A printing mistake by ballot venders is causing confusion for some voters in Gonzales County.
Mail-in ballots including a federal race for U.S. Representative, Dsitrict 27 which was misprinted have been mailed out to county residents who are over the age of 65 or have otherwise requested mail-in ballots. A second round of correctly printed ballots has been mailed out and marked with a red “LA” stamp. These ballots are also accompanied by a notice from the County Clerk's Office explaining what happened and how to proceed for voters.
Molly Weathers, a retired teacher who lives in Gonzales, said she and several friends were worried when they received their second ballots.
“I’m just concerned that if I choose not to mail this ballot, I don’t think they’ll count the first ballot, or someone will challenge it because there’s an error,” Weathers said. “What’s gonna happen is there’s gonna be lots of ballots thrown out.”
County Clerk Lona Ackman said voters should still fill out the second ballot and either mail it or drop it off in person at the Clerk’s Office. The correct ballots were reprinted and mailed overnight at no cost to the Clerk’s Office.
“The good thing is they owned up to it and said, ‘Hey, we're gonna reprint these and overnight them, rush them to you,’” Ackman said. “So they sent us the new ballots. And then we stayed late to get them out to everyone.”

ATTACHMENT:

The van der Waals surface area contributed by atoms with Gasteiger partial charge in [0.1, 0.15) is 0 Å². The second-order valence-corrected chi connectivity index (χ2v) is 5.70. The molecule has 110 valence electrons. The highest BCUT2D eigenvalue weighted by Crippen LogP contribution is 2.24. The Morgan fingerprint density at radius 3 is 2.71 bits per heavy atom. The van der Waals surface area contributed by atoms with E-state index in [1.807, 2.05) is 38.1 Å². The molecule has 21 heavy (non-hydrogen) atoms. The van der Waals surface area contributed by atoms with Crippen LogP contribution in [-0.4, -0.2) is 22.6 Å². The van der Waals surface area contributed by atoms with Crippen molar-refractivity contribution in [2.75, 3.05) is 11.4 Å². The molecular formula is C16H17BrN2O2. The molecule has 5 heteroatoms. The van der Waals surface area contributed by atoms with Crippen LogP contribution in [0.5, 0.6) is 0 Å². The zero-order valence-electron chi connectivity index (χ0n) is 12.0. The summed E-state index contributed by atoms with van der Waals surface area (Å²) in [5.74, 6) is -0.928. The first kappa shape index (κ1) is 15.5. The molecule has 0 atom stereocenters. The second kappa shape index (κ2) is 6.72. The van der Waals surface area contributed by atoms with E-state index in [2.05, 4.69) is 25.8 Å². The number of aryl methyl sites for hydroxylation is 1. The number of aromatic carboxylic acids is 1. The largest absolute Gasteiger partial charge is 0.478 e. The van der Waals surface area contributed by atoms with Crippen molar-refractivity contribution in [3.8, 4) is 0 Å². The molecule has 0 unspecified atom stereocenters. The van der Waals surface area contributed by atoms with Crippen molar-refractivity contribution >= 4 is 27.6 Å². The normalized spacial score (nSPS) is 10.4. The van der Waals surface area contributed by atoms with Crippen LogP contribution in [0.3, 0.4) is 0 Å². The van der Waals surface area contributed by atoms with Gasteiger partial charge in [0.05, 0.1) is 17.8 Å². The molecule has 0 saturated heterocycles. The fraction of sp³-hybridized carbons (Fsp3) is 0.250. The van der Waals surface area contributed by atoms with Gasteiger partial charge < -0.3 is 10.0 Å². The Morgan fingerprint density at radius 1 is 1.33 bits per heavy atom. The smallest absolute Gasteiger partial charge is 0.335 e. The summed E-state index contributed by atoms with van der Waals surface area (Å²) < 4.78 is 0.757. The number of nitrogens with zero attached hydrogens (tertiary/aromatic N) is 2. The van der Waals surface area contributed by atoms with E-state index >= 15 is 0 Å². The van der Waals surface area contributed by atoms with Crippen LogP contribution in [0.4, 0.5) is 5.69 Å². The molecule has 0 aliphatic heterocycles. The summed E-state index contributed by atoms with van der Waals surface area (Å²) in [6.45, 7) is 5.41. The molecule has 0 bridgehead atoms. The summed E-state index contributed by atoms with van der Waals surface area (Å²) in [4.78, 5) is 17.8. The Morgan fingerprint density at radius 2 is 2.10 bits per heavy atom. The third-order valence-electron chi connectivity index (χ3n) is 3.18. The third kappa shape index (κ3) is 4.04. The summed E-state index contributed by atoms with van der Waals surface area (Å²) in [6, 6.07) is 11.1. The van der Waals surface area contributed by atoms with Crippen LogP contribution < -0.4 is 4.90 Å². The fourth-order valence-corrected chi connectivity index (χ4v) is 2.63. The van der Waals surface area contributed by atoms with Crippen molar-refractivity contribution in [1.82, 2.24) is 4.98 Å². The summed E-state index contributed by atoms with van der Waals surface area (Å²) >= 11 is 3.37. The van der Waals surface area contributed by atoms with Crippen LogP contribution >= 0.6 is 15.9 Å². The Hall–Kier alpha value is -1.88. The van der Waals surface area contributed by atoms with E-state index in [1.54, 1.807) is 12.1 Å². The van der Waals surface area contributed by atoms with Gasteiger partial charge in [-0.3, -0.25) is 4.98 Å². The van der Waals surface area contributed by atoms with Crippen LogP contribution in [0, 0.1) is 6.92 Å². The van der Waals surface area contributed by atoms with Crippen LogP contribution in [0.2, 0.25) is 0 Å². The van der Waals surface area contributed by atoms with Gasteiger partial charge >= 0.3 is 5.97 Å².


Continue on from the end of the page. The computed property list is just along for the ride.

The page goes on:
Only some of the original ballots were mailed before the Clerk’s Office was made aware, and so not every person will get one. The bulk of the original ballots which have not been mailed are set to be shredded in the presence of the Sheriff.
If a voter has already filled out the original ballot and mailed it, and does not want to fill out the second ballot, the original ballot will be honored. However, their vote will not be counted for the race for United States Representative, District 27, as that is the section that was misprinted. All other sections will be counted in the election.
If a voter chooses to fill out and mail the second ballot, the first will be held by the Clerk’s Office and shredded after the second ballot is received. Ballots cannot be returned to the voter after they are received by the Clerk's Office.
Mailing both ballots does not constitute election fraud, according to Ackman.